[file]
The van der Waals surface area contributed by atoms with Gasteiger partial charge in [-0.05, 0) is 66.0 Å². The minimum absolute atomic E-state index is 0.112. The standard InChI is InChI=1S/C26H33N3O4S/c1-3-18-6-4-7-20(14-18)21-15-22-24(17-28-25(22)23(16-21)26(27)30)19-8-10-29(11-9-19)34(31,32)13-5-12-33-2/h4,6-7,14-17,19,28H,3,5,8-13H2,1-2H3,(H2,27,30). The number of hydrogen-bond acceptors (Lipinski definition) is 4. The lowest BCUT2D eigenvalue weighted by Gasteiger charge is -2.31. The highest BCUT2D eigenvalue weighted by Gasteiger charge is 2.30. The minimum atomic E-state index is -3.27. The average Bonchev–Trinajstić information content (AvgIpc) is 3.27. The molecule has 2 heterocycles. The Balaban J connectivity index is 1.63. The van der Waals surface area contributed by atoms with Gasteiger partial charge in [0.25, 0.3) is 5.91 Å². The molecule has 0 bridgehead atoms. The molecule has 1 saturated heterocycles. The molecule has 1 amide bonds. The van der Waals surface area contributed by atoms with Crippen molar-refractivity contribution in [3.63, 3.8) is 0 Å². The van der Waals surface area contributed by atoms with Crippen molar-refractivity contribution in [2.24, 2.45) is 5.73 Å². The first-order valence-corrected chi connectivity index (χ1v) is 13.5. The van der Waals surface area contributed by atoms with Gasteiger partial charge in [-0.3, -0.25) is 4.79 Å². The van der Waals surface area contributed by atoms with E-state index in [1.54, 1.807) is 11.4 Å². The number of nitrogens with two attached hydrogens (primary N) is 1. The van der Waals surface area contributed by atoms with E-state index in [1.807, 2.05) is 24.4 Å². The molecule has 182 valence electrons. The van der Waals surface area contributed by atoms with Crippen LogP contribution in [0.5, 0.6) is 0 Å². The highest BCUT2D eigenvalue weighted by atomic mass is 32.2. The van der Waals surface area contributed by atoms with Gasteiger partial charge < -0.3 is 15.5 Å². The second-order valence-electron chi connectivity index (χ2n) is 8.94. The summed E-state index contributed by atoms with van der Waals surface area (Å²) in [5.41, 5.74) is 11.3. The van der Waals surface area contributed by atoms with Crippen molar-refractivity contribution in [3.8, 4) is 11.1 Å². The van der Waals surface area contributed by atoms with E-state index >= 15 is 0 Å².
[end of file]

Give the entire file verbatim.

The van der Waals surface area contributed by atoms with Gasteiger partial charge in [-0.05, 0) is 66.0 Å². The minimum absolute atomic E-state index is 0.112. The standard InChI is InChI=1S/C26H33N3O4S/c1-3-18-6-4-7-20(14-18)21-15-22-24(17-28-25(22)23(16-21)26(27)30)19-8-10-29(11-9-19)34(31,32)13-5-12-33-2/h4,6-7,14-17,19,28H,3,5,8-13H2,1-2H3,(H2,27,30). The number of hydrogen-bond acceptors (Lipinski definition) is 4. The lowest BCUT2D eigenvalue weighted by Gasteiger charge is -2.31. The highest BCUT2D eigenvalue weighted by Gasteiger charge is 2.30. The minimum atomic E-state index is -3.27. The average Bonchev–Trinajstić information content (AvgIpc) is 3.27. The molecule has 2 heterocycles. The Balaban J connectivity index is 1.63. The van der Waals surface area contributed by atoms with Gasteiger partial charge in [0.25, 0.3) is 5.91 Å². The molecule has 0 bridgehead atoms. The molecule has 1 saturated heterocycles. The molecule has 1 amide bonds. The van der Waals surface area contributed by atoms with Crippen molar-refractivity contribution in [3.63, 3.8) is 0 Å². The van der Waals surface area contributed by atoms with Crippen molar-refractivity contribution in [2.24, 2.45) is 5.73 Å². The first-order valence-corrected chi connectivity index (χ1v) is 13.5. The van der Waals surface area contributed by atoms with Gasteiger partial charge in [-0.3, -0.25) is 4.79 Å². The van der Waals surface area contributed by atoms with E-state index in [1.54, 1.807) is 11.4 Å². The number of nitrogens with two attached hydrogens (primary N) is 1. The van der Waals surface area contributed by atoms with E-state index in [1.807, 2.05) is 24.4 Å². The molecule has 182 valence electrons. The van der Waals surface area contributed by atoms with Crippen LogP contribution in [0.5, 0.6) is 0 Å². The highest BCUT2D eigenvalue weighted by atomic mass is 32.2. The van der Waals surface area contributed by atoms with Gasteiger partial charge < -0.3 is 15.5 Å². The second-order valence-electron chi connectivity index (χ2n) is 8.94. The summed E-state index contributed by atoms with van der Waals surface area (Å²) in [5.41, 5.74) is 11.3. The van der Waals surface area contributed by atoms with Crippen molar-refractivity contribution in [3.8, 4) is 11.1 Å². The van der Waals surface area contributed by atoms with E-state index >= 15 is 0 Å².